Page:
Kelly and Jacqueline Brochu recently requested a zoning variance so that each year they could raise two pigs from May through September for food. With seasonal work, the winter season is difficult. Following the “New Hampshire Way,” they decided to show some true grit and prepare in advance by raising what they need. Not for profit, but for survival for years to come. They chose not to sit on their hands and collect welfare but to follow the spirit and drive of those early Americans we read of in history books.
I find it difficult to believe that the Concord zoning board, which received an abundance of evidence and community support in favor, voted against the variance based on the minority who are more consumed with enjoying time in their pool than recognizing the determination of those who fend for survival. Talk about community!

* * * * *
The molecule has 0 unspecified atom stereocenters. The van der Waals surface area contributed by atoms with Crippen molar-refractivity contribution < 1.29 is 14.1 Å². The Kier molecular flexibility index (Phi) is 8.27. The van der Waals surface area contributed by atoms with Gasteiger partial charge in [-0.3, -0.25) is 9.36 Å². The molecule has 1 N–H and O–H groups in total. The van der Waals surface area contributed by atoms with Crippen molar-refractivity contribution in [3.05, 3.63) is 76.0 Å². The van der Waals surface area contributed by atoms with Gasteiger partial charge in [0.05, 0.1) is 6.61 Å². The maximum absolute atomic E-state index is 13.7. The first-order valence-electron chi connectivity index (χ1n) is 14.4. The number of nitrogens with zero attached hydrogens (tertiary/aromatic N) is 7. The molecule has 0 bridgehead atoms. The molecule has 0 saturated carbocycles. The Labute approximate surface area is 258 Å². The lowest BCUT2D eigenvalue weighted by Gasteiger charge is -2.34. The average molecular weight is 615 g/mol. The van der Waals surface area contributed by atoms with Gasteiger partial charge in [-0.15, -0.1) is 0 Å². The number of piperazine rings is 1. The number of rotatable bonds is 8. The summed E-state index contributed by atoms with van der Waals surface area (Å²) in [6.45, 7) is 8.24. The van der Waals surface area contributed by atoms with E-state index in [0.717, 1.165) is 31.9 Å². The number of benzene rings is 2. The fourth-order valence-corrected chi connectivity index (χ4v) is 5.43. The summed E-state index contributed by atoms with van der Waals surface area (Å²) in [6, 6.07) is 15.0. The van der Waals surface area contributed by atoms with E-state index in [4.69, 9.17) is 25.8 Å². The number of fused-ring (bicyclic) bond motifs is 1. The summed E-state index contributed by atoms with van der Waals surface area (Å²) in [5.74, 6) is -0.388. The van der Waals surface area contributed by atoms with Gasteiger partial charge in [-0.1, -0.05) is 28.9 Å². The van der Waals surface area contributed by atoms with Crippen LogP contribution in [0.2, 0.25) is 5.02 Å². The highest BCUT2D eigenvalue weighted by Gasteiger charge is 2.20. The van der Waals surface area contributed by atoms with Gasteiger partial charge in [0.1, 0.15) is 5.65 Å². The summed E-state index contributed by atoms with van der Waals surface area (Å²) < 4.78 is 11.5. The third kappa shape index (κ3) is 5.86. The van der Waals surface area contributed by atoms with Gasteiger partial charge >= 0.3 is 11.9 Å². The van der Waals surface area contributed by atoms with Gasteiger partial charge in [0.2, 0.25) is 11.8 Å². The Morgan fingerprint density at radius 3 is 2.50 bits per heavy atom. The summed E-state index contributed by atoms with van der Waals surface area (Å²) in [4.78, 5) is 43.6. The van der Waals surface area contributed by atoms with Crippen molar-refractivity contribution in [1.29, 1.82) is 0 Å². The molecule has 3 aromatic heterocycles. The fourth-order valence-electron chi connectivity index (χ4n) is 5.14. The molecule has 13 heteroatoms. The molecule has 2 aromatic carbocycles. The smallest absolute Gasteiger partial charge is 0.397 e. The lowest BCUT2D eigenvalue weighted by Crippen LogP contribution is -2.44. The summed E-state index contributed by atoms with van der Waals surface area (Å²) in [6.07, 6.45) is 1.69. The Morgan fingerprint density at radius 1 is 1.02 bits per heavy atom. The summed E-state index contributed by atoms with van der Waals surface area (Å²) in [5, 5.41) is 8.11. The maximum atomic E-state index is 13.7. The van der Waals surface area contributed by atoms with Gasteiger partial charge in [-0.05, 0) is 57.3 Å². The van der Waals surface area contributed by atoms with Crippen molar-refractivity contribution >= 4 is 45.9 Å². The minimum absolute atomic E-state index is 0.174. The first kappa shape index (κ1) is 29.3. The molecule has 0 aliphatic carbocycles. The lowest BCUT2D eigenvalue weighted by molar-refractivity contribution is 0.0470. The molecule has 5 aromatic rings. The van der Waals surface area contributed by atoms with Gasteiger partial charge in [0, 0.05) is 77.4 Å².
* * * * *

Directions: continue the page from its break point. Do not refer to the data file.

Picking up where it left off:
All too often we criticize those on welfare. We assume they must all be talking advantage, and some are. This is about hard work and finding a way to survive. I ask the board: When the person most affected by this poor decision responds in an impassioned rebuttal, why do members laugh about “pushing panic buttons” and “being tased”? This is not a joke. Did you forget you were being videotaped? You just took food out of a family’s mouth with a decision that you said yourself you weren’t qualified to make. Kudos!
KRAIG D. EMERY